In the century between 1915 and 2015, the price of milk went from 17.6 cents for a half gallon to $3.50 for a full gallon. The highest price of the decade as of December 2015 was $3.90 in November 2007.
Since the beginning of the 20th century, the five-year average price of milk has risen consistently. Not a single half-decade has elapsed that did not show a significant increase in the price per gallon of milk. This is remarkable, as not all other food commodities have behaved in the same manner. For instance, many meats have risen in price, only to regress as much as 30 years.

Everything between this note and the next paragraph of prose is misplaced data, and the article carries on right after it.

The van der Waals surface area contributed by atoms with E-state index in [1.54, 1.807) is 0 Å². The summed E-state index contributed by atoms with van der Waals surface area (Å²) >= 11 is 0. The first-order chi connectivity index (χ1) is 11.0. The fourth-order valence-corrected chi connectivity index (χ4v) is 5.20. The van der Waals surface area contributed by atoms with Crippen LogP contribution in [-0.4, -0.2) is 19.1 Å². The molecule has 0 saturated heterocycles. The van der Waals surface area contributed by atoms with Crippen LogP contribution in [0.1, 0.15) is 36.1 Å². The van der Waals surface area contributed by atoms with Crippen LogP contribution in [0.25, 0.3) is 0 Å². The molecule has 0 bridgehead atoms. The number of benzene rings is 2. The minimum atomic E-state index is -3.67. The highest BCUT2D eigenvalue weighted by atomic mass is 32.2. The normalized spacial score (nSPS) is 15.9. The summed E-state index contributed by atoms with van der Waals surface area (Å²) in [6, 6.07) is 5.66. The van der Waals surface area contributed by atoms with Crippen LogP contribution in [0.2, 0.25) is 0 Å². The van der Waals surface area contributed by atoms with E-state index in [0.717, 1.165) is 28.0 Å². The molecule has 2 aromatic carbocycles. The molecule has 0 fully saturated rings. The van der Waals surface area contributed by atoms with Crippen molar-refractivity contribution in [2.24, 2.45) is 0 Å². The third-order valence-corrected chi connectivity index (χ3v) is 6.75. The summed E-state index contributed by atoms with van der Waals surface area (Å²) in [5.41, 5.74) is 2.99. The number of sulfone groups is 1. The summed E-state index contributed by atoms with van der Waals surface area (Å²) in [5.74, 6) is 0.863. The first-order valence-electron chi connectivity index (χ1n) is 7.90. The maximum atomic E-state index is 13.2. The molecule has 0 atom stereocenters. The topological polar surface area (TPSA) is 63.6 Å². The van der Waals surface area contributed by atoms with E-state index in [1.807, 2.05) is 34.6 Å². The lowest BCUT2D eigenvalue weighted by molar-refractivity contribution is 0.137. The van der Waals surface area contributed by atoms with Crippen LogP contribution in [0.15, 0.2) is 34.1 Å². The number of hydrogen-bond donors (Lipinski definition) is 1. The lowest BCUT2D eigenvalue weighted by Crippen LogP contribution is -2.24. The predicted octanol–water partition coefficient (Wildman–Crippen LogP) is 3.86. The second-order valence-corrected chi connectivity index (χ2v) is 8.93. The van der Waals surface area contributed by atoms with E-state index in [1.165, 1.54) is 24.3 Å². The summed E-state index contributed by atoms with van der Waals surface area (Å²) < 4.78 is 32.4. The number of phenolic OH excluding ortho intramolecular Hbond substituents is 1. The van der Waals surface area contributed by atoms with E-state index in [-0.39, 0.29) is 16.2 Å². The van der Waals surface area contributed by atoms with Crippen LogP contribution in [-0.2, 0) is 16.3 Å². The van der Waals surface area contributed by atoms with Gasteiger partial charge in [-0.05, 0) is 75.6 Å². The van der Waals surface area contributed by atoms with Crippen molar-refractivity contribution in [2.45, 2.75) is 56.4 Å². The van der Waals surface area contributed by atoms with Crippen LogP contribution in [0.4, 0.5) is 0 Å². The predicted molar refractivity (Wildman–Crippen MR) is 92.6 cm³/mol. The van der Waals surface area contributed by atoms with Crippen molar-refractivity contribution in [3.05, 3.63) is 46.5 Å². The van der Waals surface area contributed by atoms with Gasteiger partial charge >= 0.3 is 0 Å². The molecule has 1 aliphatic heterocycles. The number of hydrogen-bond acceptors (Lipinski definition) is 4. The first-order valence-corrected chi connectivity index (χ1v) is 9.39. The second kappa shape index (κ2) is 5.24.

Over the past 10 years, the price of milk has been relatively stable. The lowest price since January 2005 was less than a dollar below the ten-year high at $2.98. Apart from these few peaks and valleys in the average price, a gallon of milk has remained in the mid-$3 range somewhat consistently.
In some states, such as California, the price of milk is government-regulated. As with any other industry, the cost of dairy production is directly affected by labor and overhead costs, but has industry-specific costs such as veterinary care and packaging costs.